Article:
Scott Walker, Governor
Raymond Allen, Secretary
Department of Workforce Development
201 E. Washington Avenue
P.O. Box 7946
Madison, WI 53707-7946
Telephone: (608) 266-3131
Fax: (608) 266-1784
FOR IMMEDIATE RELEASE
Tuesday, April 4, 2017
CONTACT: Tom Evenson, 608-266-2839
On the Web: http://dwd.wisconsin.gov/dwd/news.htm
On Facebook: http://www.facebook.com/WIWorkforce
On Twitter: @WIWorkforce
DWD Deputy Secretary Meets Burlington Youth Working Toward Independence, Brighter Financial Future through Wisconsin Promise
Cody Gray, 17, working first job at local McDonald's, developing skills as he pursues long-term career goal as welder
BURLINGTON – Department of Workforce Development (DWD) Deputy Secretary Georgia Maxwell today met Cody Gray, a youth with disabilities who works at McDonald's in Burlington, as Cody and his family shared their success story as participants in the Wisconsin Promise program. The program is a national grant-supported project designed to improve education and employment services for youth SSI (Social Security Supplemental Security Income) recipients and their families.
"Wisconsin Promise is helping hundreds of Wisconsin youth and families work their way off public benefits and move from government dependence to true independence with skills training, counseling and financial planning," Deputy Secretary Maxwell said. "We are fortunate that Cody and his mother, Jennifer Gray, are willing to share their story with us, and we are inspired and humbled by their accomplishments. We also recognize employers like McDonald's for helping many young people develop important work skills."
Cody, 17, is the subject of the third "Youth With Promise" video in a series profiling Wisconsin Promise youth. Filming throughout the day includes Cody at home, school and at his first job at McDonald's located at 240 E. Jefferson St. in Burlington. In addition to working 20 hours a week, Cody meets monthly in the dining room over coffee with his Wisconsin Promise counselor.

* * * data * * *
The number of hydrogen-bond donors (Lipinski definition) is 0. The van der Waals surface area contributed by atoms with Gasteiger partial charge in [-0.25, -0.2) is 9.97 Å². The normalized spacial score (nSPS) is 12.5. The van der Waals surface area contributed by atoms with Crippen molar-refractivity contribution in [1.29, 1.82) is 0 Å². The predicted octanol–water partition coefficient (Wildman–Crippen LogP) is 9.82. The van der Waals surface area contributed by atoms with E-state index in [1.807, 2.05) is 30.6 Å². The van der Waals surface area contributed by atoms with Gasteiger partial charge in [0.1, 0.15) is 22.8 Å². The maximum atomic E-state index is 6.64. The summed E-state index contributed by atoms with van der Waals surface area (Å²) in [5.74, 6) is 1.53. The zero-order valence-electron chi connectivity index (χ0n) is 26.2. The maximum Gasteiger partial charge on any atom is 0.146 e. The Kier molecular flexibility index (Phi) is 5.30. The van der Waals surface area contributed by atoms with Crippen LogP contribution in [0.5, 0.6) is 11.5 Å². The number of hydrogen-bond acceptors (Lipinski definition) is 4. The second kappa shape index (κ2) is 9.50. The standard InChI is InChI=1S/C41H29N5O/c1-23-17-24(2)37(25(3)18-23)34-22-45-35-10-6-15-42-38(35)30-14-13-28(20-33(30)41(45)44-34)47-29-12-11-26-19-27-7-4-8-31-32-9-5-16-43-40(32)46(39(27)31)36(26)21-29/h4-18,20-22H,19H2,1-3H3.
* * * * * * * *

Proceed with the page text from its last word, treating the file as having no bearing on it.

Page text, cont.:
“We want crew members to learn, develop and succeed in their careers and in life,” said William McEssy, owner/operator of 30 McDonald’s restaurants in Wisconsin and Illinois. “That’s why we support training and education programs, like Wisconsin Promise, that fulfill a desire for young people to learn work routines, organizational teamwork, and foundational skills they can use anywhere. McDonald’s is committed to being America’s best first job, and raising the bar when it comes to our people.”
Cody, 17, started working at McDonald's in April 2016. He is a junior at Burlington High School and is pursuing a career goal to become a welder. At McDonald’s, Cody works in the drive thru, the front counter and as a hospitality host. Outside of work, he enjoys playing basketball with his friends, playing video games, riding his bike and volunteering.
"Wisconsin Promise offers a better future for Cody and for myself," said Jennifer Gray. "It's an opportunity for him to accomplish everything he wants."
Cody is among hundreds of Wisconsin Promise youth and family members who have started at least one new job since enrolling in the program.
"Wisconsin Promise has helped me out a lot, particularly with my schooling and my education," said Cody Gray. "My Wisconsin Promise Counselor, Kitra, has been wonderful to work with."
About Wisconsin Promise
Wisconsin Promise is a $32.5 million, five-year grant supported by the U.S. Department of Education. The grant is designed to improve education and employment services for youth SSI (Social Security Supplemental Security Income) recipients and their families. Wisconsin is one of six sites across the country taking part.
Wisconsin Promise is administered by DWD's Division of Vocational Rehabilitation (DVR) in partnership with the state Departments of Children & Families, Health Services and Public Instruction, as well as other partners. The demonstration grant project includes 2,024 enrollees, about half of whom receive intensive Promise services and other half assigned to receive usual DVR services.
Promise services cover areas such as financial stability, workforce resources and job opportunities for youth with disabilities and their families. Resources include career exploration, financial planning, job searching, self-advocacy and school transition planning. Wisconsin Promise was launched in 2014, which Governor Walker declared as Year of A Better Bottom Line to encourage businesses to hire people with disabilities.
As the state's talent development agency, DWD connects employers with a robust pool of skilled workers; assists job seekers with disabilities in achieving their employment outcomes; and oversees the state's Unemployment Insurance, Equal Rights and Worker's Compensation programs.
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